The Finnish born but Detroit raised architect was naturalized just in time to join the OSS (designing missle diagrams). During the 1950s and 1960s, he developed a kind of soft organic modernism that became the jet age American establishment vision of itself. Steel and glass on the one hand, but with smooth flowing lines that seemed to express the possibility of flight.

The Gateway Arch
TWA Terminal at JFK

Saarinen's natural but rational airport is the perfect backdrop for a sack suit as Steven Spielberg and Tom Hanks demonstrate in "Catch Me If You Can"

Pure delight to our contemporary eyes, but to the orthodox modernists who dominated architecture it was heresy. You see, it is not the function of a building to fly. So, obviously, a form that expresses flight cannot follow function.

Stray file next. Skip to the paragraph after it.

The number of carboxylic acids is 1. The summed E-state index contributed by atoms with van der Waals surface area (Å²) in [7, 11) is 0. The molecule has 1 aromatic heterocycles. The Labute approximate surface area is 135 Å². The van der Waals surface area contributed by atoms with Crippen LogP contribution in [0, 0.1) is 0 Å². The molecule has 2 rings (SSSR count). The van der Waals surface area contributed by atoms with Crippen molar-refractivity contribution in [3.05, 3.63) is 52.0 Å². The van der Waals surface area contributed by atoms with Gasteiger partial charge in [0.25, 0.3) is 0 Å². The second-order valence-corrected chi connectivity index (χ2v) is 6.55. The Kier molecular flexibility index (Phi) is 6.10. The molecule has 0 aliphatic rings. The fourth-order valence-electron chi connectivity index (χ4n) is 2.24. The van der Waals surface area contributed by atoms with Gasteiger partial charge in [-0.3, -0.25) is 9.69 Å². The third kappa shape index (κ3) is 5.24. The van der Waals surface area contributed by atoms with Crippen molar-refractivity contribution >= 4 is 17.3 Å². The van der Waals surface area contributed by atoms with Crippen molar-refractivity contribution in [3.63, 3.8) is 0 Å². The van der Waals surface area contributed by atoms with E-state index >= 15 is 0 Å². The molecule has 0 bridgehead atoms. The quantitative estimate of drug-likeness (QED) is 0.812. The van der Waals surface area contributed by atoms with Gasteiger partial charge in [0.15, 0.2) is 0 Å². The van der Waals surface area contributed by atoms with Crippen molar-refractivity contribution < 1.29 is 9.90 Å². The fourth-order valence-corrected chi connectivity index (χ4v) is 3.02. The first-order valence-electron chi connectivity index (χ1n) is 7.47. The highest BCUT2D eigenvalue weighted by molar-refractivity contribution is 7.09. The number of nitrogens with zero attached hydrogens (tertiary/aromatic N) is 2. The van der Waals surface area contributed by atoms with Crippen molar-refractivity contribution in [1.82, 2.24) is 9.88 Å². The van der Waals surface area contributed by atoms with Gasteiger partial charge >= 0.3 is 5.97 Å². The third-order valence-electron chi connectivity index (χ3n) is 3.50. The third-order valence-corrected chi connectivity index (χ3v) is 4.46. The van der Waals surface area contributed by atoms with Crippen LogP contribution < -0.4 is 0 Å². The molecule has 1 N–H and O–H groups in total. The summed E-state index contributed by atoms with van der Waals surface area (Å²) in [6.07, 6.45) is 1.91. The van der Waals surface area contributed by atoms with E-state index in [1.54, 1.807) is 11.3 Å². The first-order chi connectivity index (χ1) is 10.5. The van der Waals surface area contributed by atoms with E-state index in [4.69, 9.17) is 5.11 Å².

Some would argue that not a few of Saarinen's designs were not so functional. No one who has ever set foot in the cursed moving terminals at Dulles would disagree.

Monday, May 10, 2010

Dustin Hoffman

Originally posted at AAAC
An outstanding example of natural shoulder seersucker on the recently minted star of "The Graduate," I am particularly interested in the shirt. Is that end-on-end. Definitely a gap in my wardrobe.

Sunday, May 9, 2010

CIA Agent II: William Colby

Princeton graduate and OSS veteran, Colby supervised the Vietnam war rural pacification program called "Operation Phoenix." Colby strongly believed that US counter-insurgency had succeeded, recounting in his memoirs that by the early 1970's he was able to tour the countryside by motorbike, without need of escort. After becoming the Director of Central Intelligence, he co-operated with the mid-1970's Congressional investigations into some of the CIA's misdeeds.